Brother, one can affirm the doctrine of the church without sacrificing an emphasis on evangelism and benevolence. In fact, the doctrine of the church affirms these things!

    Many years ago, the phrase became popular, “Give me Jesus, but not the church.” I know you do not agree fully with that idea. Jesus shed His precious blood for His church (Acts 20:28). We must be careful that we be balanced in our teachings. We must teach Jesus and the church.

    Anyway, I respect your comments in this article, and I understand where you are coming from. I look forward to talking with you more on this issue.

    in Christ,

    Matt Clifton

  3. Matt,
    It isn’t my intention to paint with a broad brush. I realize that all who would call themselves conservative do not forsake evangelism. I only intend the thought in general terms. Generally speaking we need to change where we find our identity and place our emphasis. Thanks for the comment. dell

  4. Matt Clifton says:


    I understand. While I somewhat agree with your thoughts, it is also evident that lazy evangelism is evident in denominational churches as well, with some exceptions. Instead of looking only at practices in the churches of Christ, in my opinion we need to stretch out and see what is happening in society in general that causes lack of interest in evangelism.

    God bless you, brother. 🙂

  5. Matt Clifton says:


    BTW, for those who do not know where I am coming from (Dell understands where I am coming from on evangelism), I believe the church today is stagnate in many locations because we are afraid to confront anyone with the truth. IMO, that is why postmodernism is so attractive to the church at this point in time: it alleviates the burden of approaching denominational people with the truth of the Bible’s teachings on the church, baptism, etc.

    Anyway, Dell knows this, but I wanted to make sure casual readers understand that I not criticizing Dell for his desire to improve evangelism and focus on Christ, but rather I think societal influences have caused our lack of evangelism, not “legalism” and focus on worship styles. Although both are certainly not good things. 😉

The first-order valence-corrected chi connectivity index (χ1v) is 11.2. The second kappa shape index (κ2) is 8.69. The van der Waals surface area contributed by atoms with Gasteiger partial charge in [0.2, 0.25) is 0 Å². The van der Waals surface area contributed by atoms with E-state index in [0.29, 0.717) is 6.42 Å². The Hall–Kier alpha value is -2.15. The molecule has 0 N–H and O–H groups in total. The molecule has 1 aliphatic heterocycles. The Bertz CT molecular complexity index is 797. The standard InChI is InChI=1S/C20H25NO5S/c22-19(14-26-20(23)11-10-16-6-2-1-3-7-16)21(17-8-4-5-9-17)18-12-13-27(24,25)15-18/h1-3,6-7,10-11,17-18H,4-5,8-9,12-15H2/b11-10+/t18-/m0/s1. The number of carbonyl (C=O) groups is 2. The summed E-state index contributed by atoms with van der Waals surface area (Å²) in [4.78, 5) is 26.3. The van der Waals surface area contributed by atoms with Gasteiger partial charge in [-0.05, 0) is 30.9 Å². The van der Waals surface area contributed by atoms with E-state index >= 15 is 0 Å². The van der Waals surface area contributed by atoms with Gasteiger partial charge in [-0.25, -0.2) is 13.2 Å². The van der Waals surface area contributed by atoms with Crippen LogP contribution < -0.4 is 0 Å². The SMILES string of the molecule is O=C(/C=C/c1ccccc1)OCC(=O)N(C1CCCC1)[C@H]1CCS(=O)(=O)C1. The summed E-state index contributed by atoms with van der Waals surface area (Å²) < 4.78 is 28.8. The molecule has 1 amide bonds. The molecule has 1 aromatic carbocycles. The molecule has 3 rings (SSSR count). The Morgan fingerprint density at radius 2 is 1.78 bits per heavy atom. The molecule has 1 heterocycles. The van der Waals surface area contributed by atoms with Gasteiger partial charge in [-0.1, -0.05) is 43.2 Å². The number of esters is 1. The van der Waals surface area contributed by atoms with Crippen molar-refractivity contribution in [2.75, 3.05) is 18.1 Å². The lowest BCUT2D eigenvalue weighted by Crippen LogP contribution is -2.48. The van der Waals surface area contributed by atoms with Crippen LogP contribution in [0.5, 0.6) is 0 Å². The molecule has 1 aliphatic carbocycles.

May the Lord bless you as you seek His will!


  6. June says:

    Dell, I would like to make contact with a congregation in the Chicago area that is ALIVE. If you have any contacts in that area, please e-mail me. Thanks.

  7. 1 Middle Man says:


    I would encourage you to read the book, “Christ…No More, No Less” by Milton Jones. He uses the book of Colossians as a user friendly means to teach and to reach postmoderns today. He makes some interesting points in relationship to the fact that the Colossians were the Postmoderns of their day — very compelling. I do believe that “progressives” seek to find ways to reach postmoderns, rather than “to give in to the cultural midset.” In my experience, I do not believe that most conservatives either understand nor do they care about postmodernism or dealing with the cultural trappings it provides. Their mindset is…what worked 50 years ago should work the same to day — it is the same Bible. Yes, but it is not the same people, so something has to change…and it has to be our methods, our approach, our understanding. Blessings, Don